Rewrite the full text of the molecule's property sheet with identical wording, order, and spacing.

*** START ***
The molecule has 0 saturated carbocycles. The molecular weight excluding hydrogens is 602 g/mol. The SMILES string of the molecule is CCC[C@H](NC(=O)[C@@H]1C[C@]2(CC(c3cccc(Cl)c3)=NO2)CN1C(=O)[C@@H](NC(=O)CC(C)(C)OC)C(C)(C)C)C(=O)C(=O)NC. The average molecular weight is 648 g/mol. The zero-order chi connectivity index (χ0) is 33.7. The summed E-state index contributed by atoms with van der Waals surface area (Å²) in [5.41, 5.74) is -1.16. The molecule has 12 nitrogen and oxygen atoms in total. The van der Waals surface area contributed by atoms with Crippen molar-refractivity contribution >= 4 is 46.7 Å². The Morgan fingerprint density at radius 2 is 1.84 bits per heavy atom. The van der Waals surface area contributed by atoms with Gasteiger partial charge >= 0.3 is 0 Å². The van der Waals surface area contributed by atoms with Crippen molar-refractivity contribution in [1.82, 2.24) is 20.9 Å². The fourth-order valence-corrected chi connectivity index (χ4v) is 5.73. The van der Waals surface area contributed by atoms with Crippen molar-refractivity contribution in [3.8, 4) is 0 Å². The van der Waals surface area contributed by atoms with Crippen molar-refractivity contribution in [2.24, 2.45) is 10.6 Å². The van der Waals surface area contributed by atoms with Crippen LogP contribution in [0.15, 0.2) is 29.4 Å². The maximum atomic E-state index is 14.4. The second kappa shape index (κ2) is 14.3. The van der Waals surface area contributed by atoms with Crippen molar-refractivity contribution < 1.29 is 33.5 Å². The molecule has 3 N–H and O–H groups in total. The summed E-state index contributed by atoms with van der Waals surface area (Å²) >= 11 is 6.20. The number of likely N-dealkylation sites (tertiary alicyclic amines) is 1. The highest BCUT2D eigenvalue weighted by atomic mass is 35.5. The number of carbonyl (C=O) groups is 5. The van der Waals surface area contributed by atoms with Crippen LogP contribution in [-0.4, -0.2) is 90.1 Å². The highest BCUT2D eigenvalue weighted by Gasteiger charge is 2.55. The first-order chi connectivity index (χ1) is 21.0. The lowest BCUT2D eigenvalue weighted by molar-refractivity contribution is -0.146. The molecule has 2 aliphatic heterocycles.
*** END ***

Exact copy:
The molecule has 0 saturated carbocycles. The molecular weight excluding hydrogens is 602 g/mol. The SMILES string of the molecule is CCC[C@H](NC(=O)[C@@H]1C[C@]2(CC(c3cccc(Cl)c3)=NO2)CN1C(=O)[C@@H](NC(=O)CC(C)(C)OC)C(C)(C)C)C(=O)C(=O)NC. The average molecular weight is 648 g/mol. The zero-order chi connectivity index (χ0) is 33.7. The summed E-state index contributed by atoms with van der Waals surface area (Å²) in [5.41, 5.74) is -1.16. The molecule has 12 nitrogen and oxygen atoms in total. The van der Waals surface area contributed by atoms with Crippen molar-refractivity contribution >= 4 is 46.7 Å². The Morgan fingerprint density at radius 2 is 1.84 bits per heavy atom. The van der Waals surface area contributed by atoms with Gasteiger partial charge >= 0.3 is 0 Å². The van der Waals surface area contributed by atoms with Crippen molar-refractivity contribution in [1.82, 2.24) is 20.9 Å². The fourth-order valence-corrected chi connectivity index (χ4v) is 5.73. The van der Waals surface area contributed by atoms with Crippen molar-refractivity contribution in [3.8, 4) is 0 Å². The van der Waals surface area contributed by atoms with Crippen molar-refractivity contribution in [2.24, 2.45) is 10.6 Å². The van der Waals surface area contributed by atoms with Crippen LogP contribution in [0.15, 0.2) is 29.4 Å². The maximum atomic E-state index is 14.4. The second kappa shape index (κ2) is 14.3. The van der Waals surface area contributed by atoms with Crippen molar-refractivity contribution < 1.29 is 33.5 Å². The molecule has 3 N–H and O–H groups in total. The summed E-state index contributed by atoms with van der Waals surface area (Å²) >= 11 is 6.20. The number of likely N-dealkylation sites (tertiary alicyclic amines) is 1. The highest BCUT2D eigenvalue weighted by atomic mass is 35.5. The number of carbonyl (C=O) groups is 5. The van der Waals surface area contributed by atoms with Crippen LogP contribution in [-0.4, -0.2) is 90.1 Å². The highest BCUT2D eigenvalue weighted by Gasteiger charge is 2.55. The first-order chi connectivity index (χ1) is 21.0. The lowest BCUT2D eigenvalue weighted by molar-refractivity contribution is -0.146. The molecule has 2 aliphatic heterocycles.